Like a Scotch drinker, I’ve found my taste for baseball projections has matured over the years. Where my initial taste was weaned on Dewar’s-quality projections like ESPN, Yahoo!, or some $4.95 magazine off the newsstand, I now hold out for premium, single-malt varieties like PECOTA/Baseball Prospectus and Ron Shandler. I recommend buying both of their projections online as you can get their projections in spreadsheet form.
While peers suggest I try other high-quality (and free) projections like CHONE, ZiPs, etc., I’ve put projection experimenting on hold to tackle a greater quest – one that could benefit our site’s loyal readers and the fortunate souls who get redirected here by a search engine.
The challenge is answering the question “How do you convert player projections into rankings?” As once you’ve settled on your projections, there are several key pre-draft considerations that need to take place to ensure success:
- Value of Player Based on Position Depth – e.g, how much does a player’s value increase/decrease based on the other available options for that position?
- Value of Players in Different Positions – e.g., how much do you sacrifice on a player’s total stats because they play 2B vs. 1B
- Value of a Player’s Stat Mix – e.g., how do you compare the value of 40/120/10 (HR/RBI/SB) vs. 15/75/40?
- Value of Hitter vs Pitcher Stats – e.g., how do you compare A-Rod vs. Santana?
- Value of a Player By You vs. Others – e.g., how long can you wait before picking a player?
(Note: Risk and health are other key considerations but they ideally should be factored into the projections – i.e., Rich Harden shouldn’t be projected at 200 IP)
While a solution for the above factors appears complex, the concept behind how to do it is rather simple: Convert all the statistics to the same metric (think money – it’s real easy to compare 10 dollars vs 15 Euro vs. 2000 Yen if you convert the Euro and Yen to dollars). This is the underlying concept behind Bill James’ Win Shares.
So what metric makes the most sense for fantasy baseball? Where real baseball success is measured in Wins, fantasy baseball success is measured in points.
Hence, “Point Shares”
Please click for our inaugural edition of Fantasy Baseball Point Shares for 2008. I’m going to refrain from a drawn-out explanation of the methodology. The important parts to understand are:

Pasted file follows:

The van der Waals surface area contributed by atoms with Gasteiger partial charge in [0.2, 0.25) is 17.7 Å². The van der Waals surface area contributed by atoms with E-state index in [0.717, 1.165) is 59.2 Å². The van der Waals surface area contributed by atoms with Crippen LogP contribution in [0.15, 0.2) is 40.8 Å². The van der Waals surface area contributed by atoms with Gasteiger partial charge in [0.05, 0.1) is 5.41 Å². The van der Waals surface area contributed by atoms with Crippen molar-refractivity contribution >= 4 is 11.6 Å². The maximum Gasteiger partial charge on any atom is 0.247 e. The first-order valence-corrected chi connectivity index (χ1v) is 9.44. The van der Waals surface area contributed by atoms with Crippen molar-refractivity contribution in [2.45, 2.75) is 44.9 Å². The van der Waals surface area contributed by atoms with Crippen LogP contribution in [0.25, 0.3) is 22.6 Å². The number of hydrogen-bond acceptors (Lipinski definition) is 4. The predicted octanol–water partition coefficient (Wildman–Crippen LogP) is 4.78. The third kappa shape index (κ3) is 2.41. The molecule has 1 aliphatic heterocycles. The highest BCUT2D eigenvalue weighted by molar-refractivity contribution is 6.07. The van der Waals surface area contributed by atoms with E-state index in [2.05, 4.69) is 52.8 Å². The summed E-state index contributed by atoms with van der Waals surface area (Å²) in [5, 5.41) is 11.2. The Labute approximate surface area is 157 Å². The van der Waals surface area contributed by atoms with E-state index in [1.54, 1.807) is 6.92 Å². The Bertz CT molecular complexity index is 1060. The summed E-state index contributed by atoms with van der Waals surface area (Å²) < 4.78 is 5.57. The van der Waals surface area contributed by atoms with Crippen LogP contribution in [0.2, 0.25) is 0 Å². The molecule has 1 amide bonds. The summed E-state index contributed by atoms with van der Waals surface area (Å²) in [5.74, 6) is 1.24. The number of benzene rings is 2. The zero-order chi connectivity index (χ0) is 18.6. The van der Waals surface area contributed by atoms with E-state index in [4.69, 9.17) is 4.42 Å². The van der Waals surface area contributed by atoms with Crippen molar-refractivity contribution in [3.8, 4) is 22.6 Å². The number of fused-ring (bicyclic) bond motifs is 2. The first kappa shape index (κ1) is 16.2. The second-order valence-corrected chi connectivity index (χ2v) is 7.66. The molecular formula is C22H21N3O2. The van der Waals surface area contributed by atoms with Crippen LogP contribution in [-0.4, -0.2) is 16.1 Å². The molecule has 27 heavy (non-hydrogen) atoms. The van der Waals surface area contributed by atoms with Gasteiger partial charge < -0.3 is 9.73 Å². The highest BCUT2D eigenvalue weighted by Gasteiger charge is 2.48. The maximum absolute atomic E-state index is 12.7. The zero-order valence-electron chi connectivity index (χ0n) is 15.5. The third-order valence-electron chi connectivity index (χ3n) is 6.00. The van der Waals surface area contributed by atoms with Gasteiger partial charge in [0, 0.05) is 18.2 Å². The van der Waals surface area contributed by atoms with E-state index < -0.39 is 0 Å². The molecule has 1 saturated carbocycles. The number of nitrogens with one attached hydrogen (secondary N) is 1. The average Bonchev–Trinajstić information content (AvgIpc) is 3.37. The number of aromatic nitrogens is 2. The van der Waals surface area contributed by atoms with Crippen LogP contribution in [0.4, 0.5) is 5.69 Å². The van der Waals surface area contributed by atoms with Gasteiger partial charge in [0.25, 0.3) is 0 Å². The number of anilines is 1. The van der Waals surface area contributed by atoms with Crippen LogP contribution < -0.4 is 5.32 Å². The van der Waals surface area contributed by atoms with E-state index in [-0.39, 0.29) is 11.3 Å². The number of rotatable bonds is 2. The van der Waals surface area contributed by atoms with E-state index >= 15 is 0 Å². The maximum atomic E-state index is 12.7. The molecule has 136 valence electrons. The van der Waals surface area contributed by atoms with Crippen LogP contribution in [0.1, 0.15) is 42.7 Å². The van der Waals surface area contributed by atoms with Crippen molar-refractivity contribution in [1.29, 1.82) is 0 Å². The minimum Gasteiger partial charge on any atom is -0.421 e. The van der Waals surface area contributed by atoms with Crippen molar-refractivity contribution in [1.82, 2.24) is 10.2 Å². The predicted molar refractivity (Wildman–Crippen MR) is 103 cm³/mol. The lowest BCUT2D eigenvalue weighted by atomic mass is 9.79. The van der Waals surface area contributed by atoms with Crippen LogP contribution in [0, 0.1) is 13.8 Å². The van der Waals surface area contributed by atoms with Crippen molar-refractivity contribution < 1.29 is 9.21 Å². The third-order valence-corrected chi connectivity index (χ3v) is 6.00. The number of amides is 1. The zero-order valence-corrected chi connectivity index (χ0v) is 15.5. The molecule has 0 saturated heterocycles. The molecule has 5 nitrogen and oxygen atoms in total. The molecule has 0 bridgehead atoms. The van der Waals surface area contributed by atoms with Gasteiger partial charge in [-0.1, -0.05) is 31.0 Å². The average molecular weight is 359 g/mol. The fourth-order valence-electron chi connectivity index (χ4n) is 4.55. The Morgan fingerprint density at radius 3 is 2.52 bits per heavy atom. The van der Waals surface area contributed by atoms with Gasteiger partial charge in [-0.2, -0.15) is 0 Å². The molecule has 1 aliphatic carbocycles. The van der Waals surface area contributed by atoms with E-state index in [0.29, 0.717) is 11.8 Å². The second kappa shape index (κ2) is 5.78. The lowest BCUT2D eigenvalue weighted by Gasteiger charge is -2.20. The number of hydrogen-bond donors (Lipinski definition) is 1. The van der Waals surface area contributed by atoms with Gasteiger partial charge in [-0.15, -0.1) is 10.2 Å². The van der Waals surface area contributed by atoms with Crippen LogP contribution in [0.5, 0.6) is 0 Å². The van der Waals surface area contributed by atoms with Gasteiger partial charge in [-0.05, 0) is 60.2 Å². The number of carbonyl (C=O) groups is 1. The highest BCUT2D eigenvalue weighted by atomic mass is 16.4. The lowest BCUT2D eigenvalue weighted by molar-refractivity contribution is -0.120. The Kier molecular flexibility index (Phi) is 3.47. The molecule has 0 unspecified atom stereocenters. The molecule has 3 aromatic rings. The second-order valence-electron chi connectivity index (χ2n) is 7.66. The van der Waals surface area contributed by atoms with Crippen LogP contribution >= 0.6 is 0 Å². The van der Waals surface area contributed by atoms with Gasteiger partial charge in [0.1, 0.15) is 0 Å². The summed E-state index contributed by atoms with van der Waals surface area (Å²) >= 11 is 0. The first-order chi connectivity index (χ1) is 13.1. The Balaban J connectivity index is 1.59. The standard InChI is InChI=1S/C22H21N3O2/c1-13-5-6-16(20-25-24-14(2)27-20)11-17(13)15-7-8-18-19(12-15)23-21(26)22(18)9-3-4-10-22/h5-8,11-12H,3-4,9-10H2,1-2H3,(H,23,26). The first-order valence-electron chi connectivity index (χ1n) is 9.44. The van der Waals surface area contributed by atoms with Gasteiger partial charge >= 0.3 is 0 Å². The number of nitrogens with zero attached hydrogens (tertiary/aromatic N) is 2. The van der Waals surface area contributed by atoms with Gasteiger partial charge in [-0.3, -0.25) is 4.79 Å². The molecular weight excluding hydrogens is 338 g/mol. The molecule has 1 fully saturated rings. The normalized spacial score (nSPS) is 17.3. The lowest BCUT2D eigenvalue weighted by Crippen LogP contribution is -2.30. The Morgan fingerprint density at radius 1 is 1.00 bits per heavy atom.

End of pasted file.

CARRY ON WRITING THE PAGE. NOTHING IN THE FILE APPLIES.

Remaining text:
- Point shares represent the estimated impact on a team’s points by substituting a player for the average drafted player at his position on a team filled with average players. So in a 10 team league, this team would otherwise earn 5.5 points per category (55 points). Substituting one of those average pitchers (approx. Ian Snell) for Johan Santana would net an approximated gain of 7.8 points to 62.8.
- To account for a hitter’s value outside their position (The utility spot, the fact that a SS HR is worth the same as an OF HR), hitters receive 2/3 of points value based on their stats vs. the average drafted player in their position and 1/3 of points value based on the average drafted hitter.
- Since pitching positions can be filled with starters or relievers, player value was adjusted. Starting pitcher values are 75% based on average drafted starting pitcher, 25% on average drafted pitcher. Relievers are 40% on average drafted reliever, 60% on average drafted pitcher.
- Hitters are placed at their most valuable position where they are 20 games eligible. Their rank/value at other positions they are eligible (down through expected eligibility like Ryan Braun in OF) is listed lower down in the spreadsheet.
- Two versions are included: a 10 team, 5×5, MLB universe, C/1B/2B/SS/3B/CI/MI/5 OF/Util/9P and a 12 team, 5×5, MLB Universe with 2C/1B/2B/SS/3B/CI/MI/5 OF/Util/9P.
As with any player ratings system – especially one this ambitious – the standard question would be “How do you test this?”. The beauty of this methodology is it was relatively easy to test. I took 7 drafts off of Mock Draft Central and calculated the rankings based on the underlying projections (weighted model of PECOTA and Shandler) and the Point Shares.
After making a few adjustments, the results of the test were very promising – Point Shares predicted total team points within +/- 2 point for 45 of the 70 teams. Another 18 were predicted within +/- 5 points. Only 1 team fell outside of +/- 7 points.
On a category-by-category basis, the Point Shares correlate well with the total team stats. For the hitting stats, the team Point Shares correlated at 97+% with the total stats. For pitchers, Saves, ERA, and WHIP correlated at 90+% while Wins and Strikeouts were at 90% aside from one league where the projections tanked. Why did the pitching stats not do as well as the hitting stats? It is because of the random mix of starters and relievers who – unlike hitters – have vastly different counting stats. ERA and WHIP proved most successful because they could be weighted by innings pitched.
Look out for future posts referencing these Point Shares and probably make some tweaks along the way – especially if we get revised player projections.
We also want to state clearly that this is NOT a recommended draft ordering. The main reason is that it doesn’t factor in the 5th pre-draft consideration mentioned earlier – the “Value of a Player By You vs. Others”. Yes, I believe Peavy is worthy of a top 5 pick but if you can get him in the 2nd round or possibly the 3rd round, by all means wait. Average Draft Position stats are the one piece of valuable information you can get from Yahoo!, ESPN, etc. If you’re playing in an advanced league, you may want to use those on Mock Draft Central (requires subscription).
Also note that some of the differences aren’t statistically relevant. If you like Jose Reyes at 3.65 over Ryan Howard at 3.72, go with your gut b/c it’s a virtual pick’em anyway.
So use this as your rankings base then make adjustments based on your preferences and your feel for your fellow drafters. And good luck…